We processed our 600th bird with our Featherman equipment. We did 56 birds in a little under an hour with just two adults early Sunday morning. I was kill/scald/pluck/head and feet removal…as usual. My wife hung them on the shackles and eviscerated, inspected and placed in the pink chill water. Our kids woke up and joined us when there were a few birds left. I was happy to see this pace though we haven’t broken any records. In Pastured Poultry Profits, Salatin says he did 150 birds in 2.5 hours with his wife and young son helping. I think that’s doable, we just aren’t quite there yet.
We need about an hour to scrub and sterilize the work area. We need an hour to process 60 birds. We need an hour to clean up and compost. Then we need about 2.5 hours per 60 birds to package them because I had so many cut-ups. Yikes!
The packaging process is the worst. It’s a big chunk of the reason I need $3 per pound tending toward raising the price. Darby reminded me, “You may as well do nothing for nothing as something for nothing”. Something has to change on the packaging front. Something has to change. A label printer would save a few seconds and a bit of frustration. Working to get a good scald would save a bit of time cleaning up birds before packaging. Otherwise, it just takes time to cut and bag them.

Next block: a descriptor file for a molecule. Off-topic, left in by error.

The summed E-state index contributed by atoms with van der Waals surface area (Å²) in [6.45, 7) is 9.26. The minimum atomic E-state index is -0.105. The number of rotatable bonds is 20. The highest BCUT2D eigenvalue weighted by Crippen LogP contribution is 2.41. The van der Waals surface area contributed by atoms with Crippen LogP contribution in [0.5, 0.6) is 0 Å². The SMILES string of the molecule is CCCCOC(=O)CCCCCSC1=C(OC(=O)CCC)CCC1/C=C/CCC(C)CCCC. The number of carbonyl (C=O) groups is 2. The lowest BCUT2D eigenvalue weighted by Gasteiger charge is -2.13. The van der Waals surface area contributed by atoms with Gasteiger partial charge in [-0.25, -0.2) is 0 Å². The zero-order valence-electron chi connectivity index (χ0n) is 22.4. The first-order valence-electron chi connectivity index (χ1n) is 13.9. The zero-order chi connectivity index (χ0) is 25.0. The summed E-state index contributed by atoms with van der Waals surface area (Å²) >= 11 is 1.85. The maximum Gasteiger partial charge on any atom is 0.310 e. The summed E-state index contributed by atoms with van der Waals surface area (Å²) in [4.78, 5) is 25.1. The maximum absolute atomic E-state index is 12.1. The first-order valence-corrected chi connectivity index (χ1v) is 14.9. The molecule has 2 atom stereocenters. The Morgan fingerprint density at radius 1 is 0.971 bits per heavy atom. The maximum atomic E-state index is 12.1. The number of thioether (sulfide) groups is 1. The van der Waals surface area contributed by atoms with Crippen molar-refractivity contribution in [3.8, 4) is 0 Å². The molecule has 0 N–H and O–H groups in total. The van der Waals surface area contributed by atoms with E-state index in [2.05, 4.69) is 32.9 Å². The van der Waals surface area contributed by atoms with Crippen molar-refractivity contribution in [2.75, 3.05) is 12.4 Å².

I stand by the Featherman review I published earlier. The kill cones are great. The scalder does a good job but I have found the burner to be a bit fiddly. The roto-dunker needs work as my fingers are cut from sharp edges on the dunker and the motor isn’t powerful enough. The plucker does a fine job on the birds and the shackles are awesome. Porter Pond Farm offers independent verification of the issues I am having with our processing equipment.
Raising chickens is easy…even with Cornish Cross. We lose less than 2% of the birds to natural death. The percentage goes up just a little bit when you include accidental death from pre-teen feet and very rare accidents when moving the chicken tractors. Killing and eviscerating isn’t too bad. It’s manageable work. Packaging the birds in shrink bags is rough as cutting up and packaging parts eats away at the day.
I’m happy to report three 90 degree days later the compost pile is mostly containing the odor. I put in equal parts sawdust and chicken offal along with a bale of straw on top of it all. You can smell bad management. My management must not be too bad…but that means it can be better.